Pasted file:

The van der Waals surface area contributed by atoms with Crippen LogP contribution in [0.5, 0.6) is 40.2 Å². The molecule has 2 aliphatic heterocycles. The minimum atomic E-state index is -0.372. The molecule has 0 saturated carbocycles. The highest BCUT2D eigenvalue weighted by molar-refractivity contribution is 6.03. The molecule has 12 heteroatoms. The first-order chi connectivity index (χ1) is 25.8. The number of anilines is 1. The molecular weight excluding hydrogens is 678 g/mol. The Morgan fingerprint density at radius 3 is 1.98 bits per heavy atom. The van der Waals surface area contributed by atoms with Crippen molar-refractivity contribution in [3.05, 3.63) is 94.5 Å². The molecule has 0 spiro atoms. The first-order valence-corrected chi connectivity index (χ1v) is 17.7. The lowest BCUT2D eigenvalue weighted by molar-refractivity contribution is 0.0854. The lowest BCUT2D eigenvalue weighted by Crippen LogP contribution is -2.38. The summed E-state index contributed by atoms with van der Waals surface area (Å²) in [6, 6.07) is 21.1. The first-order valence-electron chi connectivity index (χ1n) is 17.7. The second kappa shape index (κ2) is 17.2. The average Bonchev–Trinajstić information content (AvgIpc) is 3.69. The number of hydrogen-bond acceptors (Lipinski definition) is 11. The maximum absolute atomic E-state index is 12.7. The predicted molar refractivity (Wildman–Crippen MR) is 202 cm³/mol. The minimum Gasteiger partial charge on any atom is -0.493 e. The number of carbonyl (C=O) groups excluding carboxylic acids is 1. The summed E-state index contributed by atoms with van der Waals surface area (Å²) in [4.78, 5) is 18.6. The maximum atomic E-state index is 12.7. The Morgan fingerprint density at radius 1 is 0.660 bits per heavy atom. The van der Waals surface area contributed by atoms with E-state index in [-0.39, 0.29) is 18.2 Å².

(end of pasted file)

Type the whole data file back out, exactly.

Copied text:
The van der Waals surface area contributed by atoms with Crippen LogP contribution in [0.5, 0.6) is 40.2 Å². The molecule has 2 aliphatic heterocycles. The minimum atomic E-state index is -0.372. The molecule has 0 saturated carbocycles. The highest BCUT2D eigenvalue weighted by molar-refractivity contribution is 6.03. The molecule has 12 heteroatoms. The first-order chi connectivity index (χ1) is 25.8. The number of anilines is 1. The molecular weight excluding hydrogens is 678 g/mol. The Morgan fingerprint density at radius 3 is 1.98 bits per heavy atom. The van der Waals surface area contributed by atoms with Crippen molar-refractivity contribution in [3.05, 3.63) is 94.5 Å². The molecule has 0 spiro atoms. The first-order valence-corrected chi connectivity index (χ1v) is 17.7. The lowest BCUT2D eigenvalue weighted by molar-refractivity contribution is 0.0854. The lowest BCUT2D eigenvalue weighted by Crippen LogP contribution is -2.38. The summed E-state index contributed by atoms with van der Waals surface area (Å²) in [6, 6.07) is 21.1. The first-order valence-electron chi connectivity index (χ1n) is 17.7. The second kappa shape index (κ2) is 17.2. The average Bonchev–Trinajstić information content (AvgIpc) is 3.69. The number of hydrogen-bond acceptors (Lipinski definition) is 11. The maximum absolute atomic E-state index is 12.7. The predicted molar refractivity (Wildman–Crippen MR) is 202 cm³/mol. The minimum Gasteiger partial charge on any atom is -0.493 e. The number of carbonyl (C=O) groups excluding carboxylic acids is 1. The summed E-state index contributed by atoms with van der Waals surface area (Å²) in [4.78, 5) is 18.6. The maximum atomic E-state index is 12.7. The Morgan fingerprint density at radius 1 is 0.660 bits per heavy atom. The van der Waals surface area contributed by atoms with E-state index in [-0.39, 0.29) is 18.2 Å².